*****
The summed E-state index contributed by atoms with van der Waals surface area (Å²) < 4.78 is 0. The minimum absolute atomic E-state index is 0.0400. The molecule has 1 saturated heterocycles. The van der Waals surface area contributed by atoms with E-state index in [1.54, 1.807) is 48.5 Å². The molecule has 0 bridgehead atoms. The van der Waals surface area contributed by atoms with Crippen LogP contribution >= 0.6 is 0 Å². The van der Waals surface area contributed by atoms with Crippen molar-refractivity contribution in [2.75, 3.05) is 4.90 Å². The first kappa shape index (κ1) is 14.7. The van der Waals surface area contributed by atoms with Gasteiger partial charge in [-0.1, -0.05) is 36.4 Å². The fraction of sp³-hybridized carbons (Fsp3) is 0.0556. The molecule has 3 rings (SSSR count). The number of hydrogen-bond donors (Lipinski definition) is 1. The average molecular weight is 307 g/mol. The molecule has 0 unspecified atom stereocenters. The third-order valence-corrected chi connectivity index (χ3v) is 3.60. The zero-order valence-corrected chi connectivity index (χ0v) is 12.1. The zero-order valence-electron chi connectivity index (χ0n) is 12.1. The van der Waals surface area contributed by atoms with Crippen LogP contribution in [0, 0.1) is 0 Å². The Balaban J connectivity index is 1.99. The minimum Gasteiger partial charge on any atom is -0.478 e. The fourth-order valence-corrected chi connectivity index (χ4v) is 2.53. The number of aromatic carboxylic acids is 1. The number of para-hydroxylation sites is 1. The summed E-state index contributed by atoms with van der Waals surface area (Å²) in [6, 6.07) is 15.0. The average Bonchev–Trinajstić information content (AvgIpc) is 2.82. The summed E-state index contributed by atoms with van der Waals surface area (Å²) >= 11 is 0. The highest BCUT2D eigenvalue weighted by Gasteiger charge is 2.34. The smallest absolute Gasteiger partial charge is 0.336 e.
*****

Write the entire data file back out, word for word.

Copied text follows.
The summed E-state index contributed by atoms with van der Waals surface area (Å²) < 4.78 is 0. The minimum absolute atomic E-state index is 0.0400. The molecule has 1 saturated heterocycles. The van der Waals surface area contributed by atoms with E-state index in [1.54, 1.807) is 48.5 Å². The molecule has 0 bridgehead atoms. The van der Waals surface area contributed by atoms with Crippen LogP contribution >= 0.6 is 0 Å². The van der Waals surface area contributed by atoms with Crippen molar-refractivity contribution in [2.75, 3.05) is 4.90 Å². The first kappa shape index (κ1) is 14.7. The van der Waals surface area contributed by atoms with Gasteiger partial charge in [-0.1, -0.05) is 36.4 Å². The fraction of sp³-hybridized carbons (Fsp3) is 0.0556. The molecule has 3 rings (SSSR count). The number of hydrogen-bond donors (Lipinski definition) is 1. The average molecular weight is 307 g/mol. The molecule has 0 unspecified atom stereocenters. The third-order valence-corrected chi connectivity index (χ3v) is 3.60. The zero-order valence-corrected chi connectivity index (χ0v) is 12.1. The zero-order valence-electron chi connectivity index (χ0n) is 12.1. The van der Waals surface area contributed by atoms with Crippen LogP contribution in [0, 0.1) is 0 Å². The Balaban J connectivity index is 1.99. The minimum Gasteiger partial charge on any atom is -0.478 e. The fourth-order valence-corrected chi connectivity index (χ4v) is 2.53. The number of aromatic carboxylic acids is 1. The number of para-hydroxylation sites is 1. The summed E-state index contributed by atoms with van der Waals surface area (Å²) in [6, 6.07) is 15.0. The average Bonchev–Trinajstić information content (AvgIpc) is 2.82. The summed E-state index contributed by atoms with van der Waals surface area (Å²) >= 11 is 0. The highest BCUT2D eigenvalue weighted by Gasteiger charge is 2.34. The smallest absolute Gasteiger partial charge is 0.336 e.